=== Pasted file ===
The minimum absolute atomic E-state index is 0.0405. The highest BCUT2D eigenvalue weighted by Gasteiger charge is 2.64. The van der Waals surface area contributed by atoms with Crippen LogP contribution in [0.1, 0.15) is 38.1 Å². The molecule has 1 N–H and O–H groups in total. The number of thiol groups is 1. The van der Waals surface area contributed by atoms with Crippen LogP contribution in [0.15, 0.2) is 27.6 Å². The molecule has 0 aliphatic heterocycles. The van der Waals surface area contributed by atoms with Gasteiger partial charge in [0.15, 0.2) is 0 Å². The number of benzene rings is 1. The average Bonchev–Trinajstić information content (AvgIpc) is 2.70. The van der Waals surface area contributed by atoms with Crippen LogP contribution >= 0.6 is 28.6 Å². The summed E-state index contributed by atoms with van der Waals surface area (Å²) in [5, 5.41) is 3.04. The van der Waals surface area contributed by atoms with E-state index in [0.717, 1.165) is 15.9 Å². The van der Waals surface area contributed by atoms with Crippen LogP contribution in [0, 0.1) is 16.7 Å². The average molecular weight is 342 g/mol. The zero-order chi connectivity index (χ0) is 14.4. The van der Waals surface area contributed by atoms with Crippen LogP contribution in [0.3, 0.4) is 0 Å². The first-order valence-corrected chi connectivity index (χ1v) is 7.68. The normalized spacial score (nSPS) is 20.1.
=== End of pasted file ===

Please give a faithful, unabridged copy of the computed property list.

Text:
The minimum absolute atomic E-state index is 0.0405. The highest BCUT2D eigenvalue weighted by Gasteiger charge is 2.64. The van der Waals surface area contributed by atoms with Crippen LogP contribution in [0.1, 0.15) is 38.1 Å². The molecule has 1 N–H and O–H groups in total. The number of thiol groups is 1. The van der Waals surface area contributed by atoms with Crippen LogP contribution in [0.15, 0.2) is 27.6 Å². The molecule has 0 aliphatic heterocycles. The van der Waals surface area contributed by atoms with Gasteiger partial charge in [0.15, 0.2) is 0 Å². The number of benzene rings is 1. The average Bonchev–Trinajstić information content (AvgIpc) is 2.70. The van der Waals surface area contributed by atoms with Crippen LogP contribution >= 0.6 is 28.6 Å². The summed E-state index contributed by atoms with van der Waals surface area (Å²) in [5, 5.41) is 3.04. The van der Waals surface area contributed by atoms with E-state index in [0.717, 1.165) is 15.9 Å². The van der Waals surface area contributed by atoms with Crippen LogP contribution in [0, 0.1) is 16.7 Å². The average molecular weight is 342 g/mol. The zero-order chi connectivity index (χ0) is 14.4. The van der Waals surface area contributed by atoms with Crippen LogP contribution in [0.3, 0.4) is 0 Å². The first-order valence-corrected chi connectivity index (χ1v) is 7.68. The normalized spacial score (nSPS) is 20.1.